The moral chaos of that great struggle was equaled only by the cost of priceless life.
 

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As for Norwegian Krags being used I believe the units raised from the Norwegian population were armed with Mausers. However, Krags were used by rear echelon units, and so were used during the German retreat from northern Norway in 1944, I.E used against the Russian advance. So, at least one instance of use on the eastern front.

I, myself, have a krag bayonet that was found in German ruins on the border between Russia and Norway. Proof positive that Krags were used close to the Litsa front line, if not actually at the front.

(The frog is homemade by the finder, not original.)
 

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As for recruitment... Yes, many were anti Bolshevik, not nessesarily pro nazi. However there are differences. In the baltic the people there had been under brutal soviet occupation first, so viewed the Germans as liberators. No wonder that lots of them joined the SS. In Norway many anti communists and Nazis joined up, but the liberation of the north happened in such a way that that the russians earned a good reputation and at least the northerners were of the opinion that the red army were saviours and friends, not an alternative enemy. Things weren't all that clear, no certainty who were the good or bad ones, so people joined the sides they thought were the good ones depending on circumstance...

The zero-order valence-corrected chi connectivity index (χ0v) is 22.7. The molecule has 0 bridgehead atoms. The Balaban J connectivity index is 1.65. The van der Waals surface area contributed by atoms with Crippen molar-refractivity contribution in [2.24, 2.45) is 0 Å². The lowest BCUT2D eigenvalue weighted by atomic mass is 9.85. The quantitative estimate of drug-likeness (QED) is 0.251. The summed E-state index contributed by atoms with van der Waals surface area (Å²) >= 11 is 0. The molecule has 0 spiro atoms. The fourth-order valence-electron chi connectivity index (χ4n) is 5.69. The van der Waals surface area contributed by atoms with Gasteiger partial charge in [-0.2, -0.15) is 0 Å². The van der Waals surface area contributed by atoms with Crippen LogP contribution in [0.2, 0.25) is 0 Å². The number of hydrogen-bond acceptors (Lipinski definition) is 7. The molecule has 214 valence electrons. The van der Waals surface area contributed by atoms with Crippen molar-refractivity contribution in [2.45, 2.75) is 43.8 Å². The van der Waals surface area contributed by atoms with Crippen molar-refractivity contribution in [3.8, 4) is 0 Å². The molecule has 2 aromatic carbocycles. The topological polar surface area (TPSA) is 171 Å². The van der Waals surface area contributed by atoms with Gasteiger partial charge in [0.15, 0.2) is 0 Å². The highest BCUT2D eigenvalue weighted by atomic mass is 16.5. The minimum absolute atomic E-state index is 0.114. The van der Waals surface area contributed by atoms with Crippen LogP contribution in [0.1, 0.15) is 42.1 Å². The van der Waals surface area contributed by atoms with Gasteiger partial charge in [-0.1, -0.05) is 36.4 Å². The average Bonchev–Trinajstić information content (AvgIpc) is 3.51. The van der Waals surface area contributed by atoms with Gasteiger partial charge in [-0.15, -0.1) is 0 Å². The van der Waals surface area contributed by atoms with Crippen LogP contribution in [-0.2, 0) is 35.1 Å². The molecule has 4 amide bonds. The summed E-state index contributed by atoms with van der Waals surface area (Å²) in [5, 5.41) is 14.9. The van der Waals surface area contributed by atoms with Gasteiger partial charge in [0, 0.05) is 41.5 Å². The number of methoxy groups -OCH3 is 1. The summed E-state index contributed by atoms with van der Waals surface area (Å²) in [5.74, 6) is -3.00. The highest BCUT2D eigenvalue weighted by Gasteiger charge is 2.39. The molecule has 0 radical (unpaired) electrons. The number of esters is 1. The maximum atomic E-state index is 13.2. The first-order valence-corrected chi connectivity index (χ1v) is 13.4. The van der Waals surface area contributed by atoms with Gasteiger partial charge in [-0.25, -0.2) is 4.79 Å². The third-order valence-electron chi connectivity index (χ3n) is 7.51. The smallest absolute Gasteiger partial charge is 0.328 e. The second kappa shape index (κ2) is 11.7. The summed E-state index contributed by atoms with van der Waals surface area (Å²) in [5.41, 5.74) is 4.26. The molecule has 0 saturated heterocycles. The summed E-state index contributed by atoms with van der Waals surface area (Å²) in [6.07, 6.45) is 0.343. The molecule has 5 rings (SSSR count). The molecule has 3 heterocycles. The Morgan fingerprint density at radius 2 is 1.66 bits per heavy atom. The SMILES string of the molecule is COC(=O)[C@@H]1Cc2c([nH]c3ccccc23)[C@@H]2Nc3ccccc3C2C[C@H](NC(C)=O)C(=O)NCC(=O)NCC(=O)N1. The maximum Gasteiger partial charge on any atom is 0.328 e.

Many Norwegians went to fight for Finland as it was attacked by the soviet union (Some of those fighters were veterans from the republic side of the Spanish Civil War) during the Winter war, after that Norway was occupied by the Germans and the Winter war veterans were dismayed to see Finland join Germay in the war of continuation (1941-44)... Those were not easy times for anyone...
 

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I suspect your Danish Krag bayonet was used as a fighting knife, not as a bayonet per se.
There is a good book, the Patriotic Traitors by David Littlejohn, about collaborators in
WWII, in the chapter on Denmark he covers the Freikorps Danemark fairly well. IIRC its first or second commander was a Danish officer, a Count Schalburg, he was KIA in Russia, became the hero-martyr. There was a Danish collaborator outfit, the Schalburg Corps, it
functioned something like the Milice in France, very thuggish and brutal.
 

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Discussion Starter · #9 ·
Some of the danish surviving members of the members of the varioius Waffen units, build on private land, a memorial for their fallen comrades, which was quickly blown up by some of the die hard members of the danish resistance (partisan) groups.

Another memorial appears to have build, which has been left alone, perhaps due to the fact that most members of both side of this mini danish civil war, are now dead ?
 

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Danish Krags in German Service

Weaver in "Desperate Measures: The Last-Ditch Weapons of the NAZI Volkssturm" on page 63 cites but does not show photographs of Danish Krags being used by Volkssturm battalions in Berlin.
 

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Hanevik's book has a photo of the Norwegian Hird (Quisling's collaborationist troops) armed with Krag.
 

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Hi Gents ..This is my first Post here , Thought I'd share my 1944 Krag with you. They were issued by the TR. I read somewhere that these Rifles were sent from Danish Stock to Steyr and re-chambered , I have not checked mine yet.
If anyone knows where I could get the correct stock for it (and maybe have it refinished) please let me know ...I think this rare bird would be worth restoring :)
--Mike